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Donegal Tweed Irish Wool Pocket Square
Pocket square made of 100% Irish Tweed from Donegal, Ireland. Sewn by hand in Cootehill area, which is known for its centuries of linen production. 13 inches x 6.5 inches (6.5 inches folded square). (
This pocket square is made from 100% tweed in County Donegal, Ireland, in a small village where the Blue Stack Mountains meet the Atlantic Ocean.
The tweed is a blend of fleece from Australian, Scottish, Irish, English, Norwegian and New Zealand sheep, which are prized for the lower (and therefore softer) micron count of their wool fibers. The soft yarn is washed, dyed, blended, carded and spun in a factory less than 20 miles away from where the tweed itself is woven by a father and son team, whose family has been in the textile business since the 19th century.
Designers Joy Fu and Damien Hannigan re-connected to the long tradition of Irish linen production, and Donegal Tweed, after taking a trip to Damien’s hometown of Cootehill—a prominent market town in the Republic of Ireland. It was here that they looked out across a field that had once produced flax 60 years before, and felt inspired to unite with the town’s oldest, most sacred industry of Irish linen production. An industry that Damien believes will help form "a new image of Ireland in the coming decades."
There were challenges starting out, including limited resources, designing and promoting Irish-made products in a non-traditional manner, and the cost of production that could not allow them to compete with mass produced items. But by choosing to make small batches of their designs, Joy and Damien maintain complete control over the quality of each item.
In their approach to the things they make, Joy and Damien have one rule—to provide Irish Linen in as raw a state as possible to customers. This means Joy makes most of the designs herself, and certain items may be extremely limited, as they may come from an Irish cloth that's only available in small quantities.
Use & Care
The pocket square lets you add a touch of variation to your look without having to buy a whole new suit. It should also be dry cleaned or spot cleaned if dripped or dropped with food or other spills.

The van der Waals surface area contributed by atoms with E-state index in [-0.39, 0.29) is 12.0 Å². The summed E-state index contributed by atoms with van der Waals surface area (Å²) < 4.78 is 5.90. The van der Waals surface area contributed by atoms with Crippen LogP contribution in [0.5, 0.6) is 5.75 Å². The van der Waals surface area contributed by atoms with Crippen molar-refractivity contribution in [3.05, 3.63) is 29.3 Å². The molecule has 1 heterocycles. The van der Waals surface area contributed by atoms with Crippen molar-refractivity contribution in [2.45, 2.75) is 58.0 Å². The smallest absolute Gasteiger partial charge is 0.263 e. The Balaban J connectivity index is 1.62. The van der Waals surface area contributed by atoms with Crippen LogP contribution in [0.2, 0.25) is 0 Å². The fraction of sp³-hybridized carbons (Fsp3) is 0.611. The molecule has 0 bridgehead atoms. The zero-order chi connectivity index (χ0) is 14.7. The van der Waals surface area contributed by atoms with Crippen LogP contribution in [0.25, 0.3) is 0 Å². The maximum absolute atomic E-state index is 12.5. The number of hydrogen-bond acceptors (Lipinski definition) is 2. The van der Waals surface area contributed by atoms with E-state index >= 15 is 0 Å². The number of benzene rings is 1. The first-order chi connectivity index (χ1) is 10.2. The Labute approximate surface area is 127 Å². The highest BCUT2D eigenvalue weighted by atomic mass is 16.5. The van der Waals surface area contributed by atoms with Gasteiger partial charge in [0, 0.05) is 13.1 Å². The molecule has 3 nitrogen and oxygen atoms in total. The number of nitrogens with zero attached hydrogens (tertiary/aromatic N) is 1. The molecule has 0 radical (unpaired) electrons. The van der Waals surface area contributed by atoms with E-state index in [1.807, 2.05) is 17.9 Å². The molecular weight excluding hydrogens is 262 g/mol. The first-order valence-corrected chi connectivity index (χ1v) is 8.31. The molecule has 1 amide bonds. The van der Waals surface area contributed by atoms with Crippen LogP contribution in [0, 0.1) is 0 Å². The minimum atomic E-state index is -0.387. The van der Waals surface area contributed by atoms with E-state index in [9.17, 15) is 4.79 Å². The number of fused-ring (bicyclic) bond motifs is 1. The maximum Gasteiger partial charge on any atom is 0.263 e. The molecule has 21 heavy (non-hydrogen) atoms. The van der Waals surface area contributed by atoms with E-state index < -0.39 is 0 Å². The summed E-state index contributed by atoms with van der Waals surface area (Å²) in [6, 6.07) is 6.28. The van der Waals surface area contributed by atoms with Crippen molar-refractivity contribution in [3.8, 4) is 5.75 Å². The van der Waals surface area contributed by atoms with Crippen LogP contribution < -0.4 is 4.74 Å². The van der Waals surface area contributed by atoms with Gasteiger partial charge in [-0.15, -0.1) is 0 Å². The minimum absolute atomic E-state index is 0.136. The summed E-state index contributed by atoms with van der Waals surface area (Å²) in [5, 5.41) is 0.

There are several options for folding your pocket square, and each style really depends on your intended look.
The Straight Fold
As simple as it goes—the result is a rectangle peeking out over the edge of your pocket. Here's how you get it:
- Lay your unfolded pocket square flat
- Bring the left side to the right side
- Bring the bottom towards the top but don't fold it all the way
- Fold the fabric in thirds
The One Corner Fold
Leaves a small peak of fabric coming out of your pocket. Here's how you get it:
- Lay pocket square flat like a diamond: one corner up, one corner down.
- Bring the bottom point to the top to create a triangle
- Bring left corner to the right, and the right to the left. You should end up with a long rectangle with a point at the top.
- Fold the bottom towards the top, but not all the way
- Place it in your suit. Adjust until you get the desired amount of point coming out of the pocket.
Read our References article on The Pocket Square for further folding tips.
Production & Design
All linens at 31 Chapel Lane come from a number of mills throughout Northern Ireland. They're all located close to where Damien grew up, so he and Joy visit the mills quite regularly to search out fabrics for upcoming collections and collaborations. All tweeds are sourced from Molloy & Sons—a family run business—in Donegal County on the Northwest coast of Ireland.
All products are sewn by hand in Ireland, and most of them are handmade by Joy. The stages of 31 Chapel Lane's production process begin with the choosing of the color palette and tone for each collection, the selecting and testing of fabrics based on weight, color, potential and natural characteristics, and finally the production itself followed by quality testing.
- 13 inches x 6.5 inches
(33 cm x 16.5 cm)
- 6.5 inches square folded
100% Donegal Tweed (Irish Wool)
Dry or spot clean only
An article in our References library highlights tweed as "the lifeblood of Great Britain." Read more of the interview with Mike Donald.